Defra launches strategy for green economic thinking

Environment secretary Caroline Spelman was joined by prime minister David Cameron this week to launch a Structural Reform Plan (SRP), which the Government claimed puts "green thinking at the heart of the economic recovery".

The plan lays down three departmental priorities to support and develop British farming and encourage sustainable food production; help to enhance the environment and biodiversity to improve quality of life; and support a strong and sustainable green economy that is resilient to climate change.

Spelman said: "The coalition Government has pledged to be the greenest Government ever. That means making sure we have the greenest economy ever.

"Businesses, communities and individuals need to be supported to innovate and invest, use resources sustainably and reduce waste so that the economy is resilient to climate change. The food and farming industry, from the farm to the plate, has demonstrated its ability to withstand economic shocks and will be a pillar of the new green economy, so it is vital that we do what we can to enhance its competitiveness."

She added: "Our quality of life remains paramount, so we will do all we can to enhance and protect biodiversity and our marine environment and strengthen the rural economy."

The SRP was designed to set clear priorities and milestones for every department, allowing people to check on how departments are meeting their commitments.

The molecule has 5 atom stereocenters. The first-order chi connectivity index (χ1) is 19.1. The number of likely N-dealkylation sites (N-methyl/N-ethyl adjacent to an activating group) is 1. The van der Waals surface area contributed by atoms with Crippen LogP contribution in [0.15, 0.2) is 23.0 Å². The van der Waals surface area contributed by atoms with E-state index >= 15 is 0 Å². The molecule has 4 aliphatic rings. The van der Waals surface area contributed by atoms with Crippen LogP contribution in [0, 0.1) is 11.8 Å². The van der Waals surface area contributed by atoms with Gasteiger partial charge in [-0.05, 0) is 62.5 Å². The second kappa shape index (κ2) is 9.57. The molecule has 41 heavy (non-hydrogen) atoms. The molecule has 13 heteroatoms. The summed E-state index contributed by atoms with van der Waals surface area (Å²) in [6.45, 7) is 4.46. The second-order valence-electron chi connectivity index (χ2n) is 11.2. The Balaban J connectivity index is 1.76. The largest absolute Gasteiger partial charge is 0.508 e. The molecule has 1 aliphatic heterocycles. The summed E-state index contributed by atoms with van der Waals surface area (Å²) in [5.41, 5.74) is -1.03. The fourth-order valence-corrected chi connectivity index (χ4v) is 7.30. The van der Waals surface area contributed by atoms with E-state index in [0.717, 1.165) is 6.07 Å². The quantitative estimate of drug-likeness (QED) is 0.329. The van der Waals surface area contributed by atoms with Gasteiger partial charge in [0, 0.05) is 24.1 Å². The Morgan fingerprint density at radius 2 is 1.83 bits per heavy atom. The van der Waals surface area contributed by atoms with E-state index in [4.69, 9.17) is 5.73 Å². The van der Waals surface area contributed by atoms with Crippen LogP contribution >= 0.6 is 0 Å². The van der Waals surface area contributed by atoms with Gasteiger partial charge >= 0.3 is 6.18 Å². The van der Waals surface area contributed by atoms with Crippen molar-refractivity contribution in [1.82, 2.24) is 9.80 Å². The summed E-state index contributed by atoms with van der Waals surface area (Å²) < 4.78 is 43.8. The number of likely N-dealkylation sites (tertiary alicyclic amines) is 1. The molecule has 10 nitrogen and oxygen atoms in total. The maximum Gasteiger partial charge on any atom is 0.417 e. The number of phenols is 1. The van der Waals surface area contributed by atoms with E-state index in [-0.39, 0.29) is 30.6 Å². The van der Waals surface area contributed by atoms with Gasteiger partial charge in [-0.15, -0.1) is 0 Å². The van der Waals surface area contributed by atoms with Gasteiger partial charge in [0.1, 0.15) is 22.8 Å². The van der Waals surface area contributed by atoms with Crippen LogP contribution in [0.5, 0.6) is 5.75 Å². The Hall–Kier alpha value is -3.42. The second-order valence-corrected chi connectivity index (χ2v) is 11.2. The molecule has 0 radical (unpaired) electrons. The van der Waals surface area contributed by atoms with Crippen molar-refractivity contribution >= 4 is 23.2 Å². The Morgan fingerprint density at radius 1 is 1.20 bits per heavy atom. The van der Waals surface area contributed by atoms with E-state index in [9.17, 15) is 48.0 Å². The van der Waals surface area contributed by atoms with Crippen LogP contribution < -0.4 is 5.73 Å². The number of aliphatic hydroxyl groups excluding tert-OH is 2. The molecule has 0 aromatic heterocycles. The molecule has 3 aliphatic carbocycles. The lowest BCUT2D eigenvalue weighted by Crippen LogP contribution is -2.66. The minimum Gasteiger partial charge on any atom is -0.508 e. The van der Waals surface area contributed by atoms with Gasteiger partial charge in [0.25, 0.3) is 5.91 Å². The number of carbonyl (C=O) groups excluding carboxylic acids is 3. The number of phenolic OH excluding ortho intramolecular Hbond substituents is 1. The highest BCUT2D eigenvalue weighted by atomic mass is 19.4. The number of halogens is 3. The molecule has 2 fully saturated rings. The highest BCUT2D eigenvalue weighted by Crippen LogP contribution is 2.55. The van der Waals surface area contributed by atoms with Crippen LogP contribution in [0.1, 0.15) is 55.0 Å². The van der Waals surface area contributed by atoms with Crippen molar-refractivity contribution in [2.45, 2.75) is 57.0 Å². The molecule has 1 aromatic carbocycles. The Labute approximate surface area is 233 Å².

STRUCTURAL REFORM PLAN ACTIONS

- Pursue zero-waste agenda and launch tree-planting campaign.

- Publish white paper that sets out measures to protect wildlife and promote green spaces.

- Make it a criminal offence to allow illegal timber to enter UK.

- Support economic growth in rural areas.

- Promote domestic food production and reduce regulation.

- Reform common agricultural and fisheries policies.

- Ensure more efficient use of water and protect poorer households.

For further details, visit www.tiny.cc/SRP


Have you registered with us yet?

Register now to enjoy more articles and free email bulletins

Sign up now
Already registered?
Sign in

Before commenting please read our rules for commenting on articles.

If you see a comment you find offensive, you can flag it as inappropriate. In the top right-hand corner of an individual comment, you will see 'flag as inappropriate'. Clicking this prompts us to review the comment. For further information see our rules for commenting on articles.

comments powered by Disqus

Read These Next

What does the 25-year plan mean for growers?

What does the 25-year plan mean for growers?

Published on 11 January, the Government's long-awaited 'A Green Future: Our 25 Year Plan to Improve the Environment' brings together a number of policy strands into a single framework that will impact many sectors, not least fresh produce, over the coming decades.

What will 'embracing change' mean for horticulture?

What will 'embracing change' mean for horticulture?

At the Oxford Farming Conference, whose theme was "embracing change", Defra secretary Michael Gove expanded on what a post-Brexit UK agriculture and land-use policy will look like and how it will impact farmers and growers.

Can growers see off the looming labour crisis by boosting efficiency?

Can growers see off the looming labour crisis by boosting efficiency?

Concern over the availability of seasonal labour to the fresh-produce industry has never been greater.